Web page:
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Handgun Bans

Why not ban handguns? After all, aren't they designed for only one purpose, to kill? Further, handguns are used in over fifty-five percent of all murders (FBI Uniform Crime Report, 1997), so wouldn't banning handguns be a no-brainer? Wouldn't thousands of lives be saved?

Even though most handguns are designed to kill, they are used more often to defend (without a shot being fired). (How often are guns used in self-defense?). Also in many situations a gun is the most reliable and effective means of self-defense. (Is a gun an effective means of self-defense?).

Setting aside any advantages that may accrue from handgun ownership, handgun only bans could still lead to more deaths.

The Substitution Factor

A National Institute of Justice survey of felons in state prisons found that 72% of felons who use handguns said they would switch to sawed-off shotguns if handguns became unavailable. (Handgun Bans: Peril or Protection? The Risks and Benefits of Handgun Prohibition (238K), Kopel, David B. Also Wright, James D. and Peter H. Rossi, Armed and Considered Dangerous: A Survey of Felons and their Firearms, Aldine De Gruyter, 1986).

This means there might be fewer murder attempts with a firearm, but more murder victims could be the result. Shotgun wounds at close range are generally much more often fatal than handgun wounds.

"Shotgun injuries have not been compared with other bullet wounds of the abdomen as they are a thing apart ... at close range, they are as deadly as a cannon."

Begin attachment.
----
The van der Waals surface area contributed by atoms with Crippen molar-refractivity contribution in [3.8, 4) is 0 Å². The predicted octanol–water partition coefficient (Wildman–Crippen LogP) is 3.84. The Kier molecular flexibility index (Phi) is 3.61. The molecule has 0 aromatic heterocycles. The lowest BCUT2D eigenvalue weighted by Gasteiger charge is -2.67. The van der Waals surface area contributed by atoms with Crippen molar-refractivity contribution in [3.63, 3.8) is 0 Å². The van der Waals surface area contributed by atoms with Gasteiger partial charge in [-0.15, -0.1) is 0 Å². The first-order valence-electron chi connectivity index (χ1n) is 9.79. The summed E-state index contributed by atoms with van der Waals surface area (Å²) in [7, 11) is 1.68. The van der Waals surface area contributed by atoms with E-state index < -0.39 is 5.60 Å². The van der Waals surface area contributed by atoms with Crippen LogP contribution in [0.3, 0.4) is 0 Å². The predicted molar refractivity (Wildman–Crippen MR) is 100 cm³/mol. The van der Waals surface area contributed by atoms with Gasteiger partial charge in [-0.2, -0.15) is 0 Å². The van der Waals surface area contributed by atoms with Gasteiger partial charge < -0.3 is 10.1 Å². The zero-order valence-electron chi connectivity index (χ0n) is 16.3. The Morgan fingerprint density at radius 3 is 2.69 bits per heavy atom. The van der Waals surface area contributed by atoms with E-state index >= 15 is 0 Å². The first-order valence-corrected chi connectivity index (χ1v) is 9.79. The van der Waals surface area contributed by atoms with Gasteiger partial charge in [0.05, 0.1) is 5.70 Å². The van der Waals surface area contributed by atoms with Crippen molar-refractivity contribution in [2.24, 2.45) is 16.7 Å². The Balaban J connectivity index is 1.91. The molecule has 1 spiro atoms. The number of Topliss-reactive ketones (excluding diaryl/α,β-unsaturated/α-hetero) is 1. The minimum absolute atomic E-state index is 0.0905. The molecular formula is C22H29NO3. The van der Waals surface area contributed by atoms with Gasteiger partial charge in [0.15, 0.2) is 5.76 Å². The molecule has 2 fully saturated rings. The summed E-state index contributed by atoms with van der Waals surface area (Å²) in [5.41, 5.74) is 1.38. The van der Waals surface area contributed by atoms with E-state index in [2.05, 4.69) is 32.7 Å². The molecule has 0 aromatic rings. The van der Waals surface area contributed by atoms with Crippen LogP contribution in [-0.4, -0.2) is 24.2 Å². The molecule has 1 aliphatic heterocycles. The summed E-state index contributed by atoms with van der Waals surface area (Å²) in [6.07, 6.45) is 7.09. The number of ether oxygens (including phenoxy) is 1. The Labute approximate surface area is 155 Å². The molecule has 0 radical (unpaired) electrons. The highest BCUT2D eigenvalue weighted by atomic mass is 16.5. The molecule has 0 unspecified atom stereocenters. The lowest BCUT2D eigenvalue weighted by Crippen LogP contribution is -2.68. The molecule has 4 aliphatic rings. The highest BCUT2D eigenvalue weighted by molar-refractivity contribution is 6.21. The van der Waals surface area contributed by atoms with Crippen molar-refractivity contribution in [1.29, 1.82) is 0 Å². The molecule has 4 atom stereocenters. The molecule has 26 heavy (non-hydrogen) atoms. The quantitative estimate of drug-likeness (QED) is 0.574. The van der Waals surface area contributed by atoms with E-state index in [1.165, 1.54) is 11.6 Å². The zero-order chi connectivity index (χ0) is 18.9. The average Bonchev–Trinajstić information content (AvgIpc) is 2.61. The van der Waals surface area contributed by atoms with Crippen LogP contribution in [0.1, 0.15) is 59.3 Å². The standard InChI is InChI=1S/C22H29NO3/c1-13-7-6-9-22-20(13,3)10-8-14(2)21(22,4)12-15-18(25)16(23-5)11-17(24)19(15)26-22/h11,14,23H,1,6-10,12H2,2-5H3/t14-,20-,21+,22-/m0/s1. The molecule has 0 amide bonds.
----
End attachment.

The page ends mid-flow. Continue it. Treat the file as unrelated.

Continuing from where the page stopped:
(R. Taylor, Gunshot Wounds of the Abdomen, 177 Annals of Surgery 174- 75, 1973. Cited in Kopel above).
"At close range, survival is rare"
Gestring ML, Geller ER, Akkad N, Bongiovanni PJ. Shotgun slug injuries: case report and literature review . J Trauma. 1996; 40:650-653. (See Ballistics).
Criminological studies show "that anywhere from 54 percent to about 80 percent of homicides occur in circumstances that would easily permit the use of a long gun." ( Kleck Gary, "Handgun-Only Gun Control: A Policy Disaster in the Making," in Firearms and Violence:Issues of Public Policy, pp. 186-94. Cited in Kates, Don B. Jr., GUNS, MURDERS, AND THE CONSTITUTION: A Realistic Assessment of Gun Control (257K))

Gary Kleck, in Targeting Guns: Firearms and Their Control (Walter de Gruyter, Inc., New York 1997), states that long-guns substituted for handguns would be at least 1.5 to 3 times deadlier. Assuming long-guns are 50% deadlier, and knives only one-fifth as deadly as handguns, Kleck estimates that fewer than 62% of attackers would have to make the long-gun substitution for a handgun-only ban to succeed.

Kleck also states, if one assumes probably more realistically, that long-guns would be twice as deadly as handguns, then the substitution factor would have to drop below 44% in order for a handgun-only ban to save lives. Kleck views this low level of substitution as "unlikely though not impossible."

Rather than passing more gun control laws, the evidence suggests that we can reduce gun violence by enforcing the laws we already have. (See GunCite's Gun Homicides that disposes of the myth most gun murders are committed by previously law-abiding citizens.)

For a differing opinion see: Nicholas Dixon, Why We Should Ban Handguns in the United States, and Dixon, Perilous Protection: A Reply to Kopel. And counterpoint: Michael Huemer, Is There a Right to Own a Handgun?

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